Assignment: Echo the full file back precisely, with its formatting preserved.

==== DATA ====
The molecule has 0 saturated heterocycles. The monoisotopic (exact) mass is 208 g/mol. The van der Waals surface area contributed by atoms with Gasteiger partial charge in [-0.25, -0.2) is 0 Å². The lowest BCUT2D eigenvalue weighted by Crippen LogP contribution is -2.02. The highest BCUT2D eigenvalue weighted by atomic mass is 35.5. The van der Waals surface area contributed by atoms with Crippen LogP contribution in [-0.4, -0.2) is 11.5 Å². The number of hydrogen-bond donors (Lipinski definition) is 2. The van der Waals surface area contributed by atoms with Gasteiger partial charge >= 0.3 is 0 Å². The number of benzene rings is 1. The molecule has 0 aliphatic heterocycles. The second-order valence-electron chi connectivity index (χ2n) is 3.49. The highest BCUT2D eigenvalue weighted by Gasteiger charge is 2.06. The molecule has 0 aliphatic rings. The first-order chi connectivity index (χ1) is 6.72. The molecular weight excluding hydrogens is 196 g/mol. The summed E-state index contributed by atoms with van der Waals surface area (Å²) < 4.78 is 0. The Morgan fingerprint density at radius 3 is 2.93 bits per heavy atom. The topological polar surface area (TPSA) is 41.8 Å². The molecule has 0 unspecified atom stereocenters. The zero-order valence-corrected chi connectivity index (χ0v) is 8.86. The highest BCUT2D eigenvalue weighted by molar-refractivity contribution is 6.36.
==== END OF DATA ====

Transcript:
The molecule has 0 saturated heterocycles. The monoisotopic (exact) mass is 208 g/mol. The van der Waals surface area contributed by atoms with Gasteiger partial charge in [-0.25, -0.2) is 0 Å². The lowest BCUT2D eigenvalue weighted by Crippen LogP contribution is -2.02. The highest BCUT2D eigenvalue weighted by atomic mass is 35.5. The van der Waals surface area contributed by atoms with Crippen LogP contribution in [-0.4, -0.2) is 11.5 Å². The number of hydrogen-bond donors (Lipinski definition) is 2. The van der Waals surface area contributed by atoms with Gasteiger partial charge >= 0.3 is 0 Å². The number of benzene rings is 1. The molecule has 0 aliphatic heterocycles. The second-order valence-electron chi connectivity index (χ2n) is 3.49. The highest BCUT2D eigenvalue weighted by Gasteiger charge is 2.06. The molecule has 0 aliphatic rings. The first-order chi connectivity index (χ1) is 6.72. The molecular weight excluding hydrogens is 196 g/mol. The summed E-state index contributed by atoms with van der Waals surface area (Å²) < 4.78 is 0. The Morgan fingerprint density at radius 3 is 2.93 bits per heavy atom. The topological polar surface area (TPSA) is 41.8 Å². The molecule has 0 unspecified atom stereocenters. The zero-order valence-corrected chi connectivity index (χ0v) is 8.86. The highest BCUT2D eigenvalue weighted by molar-refractivity contribution is 6.36.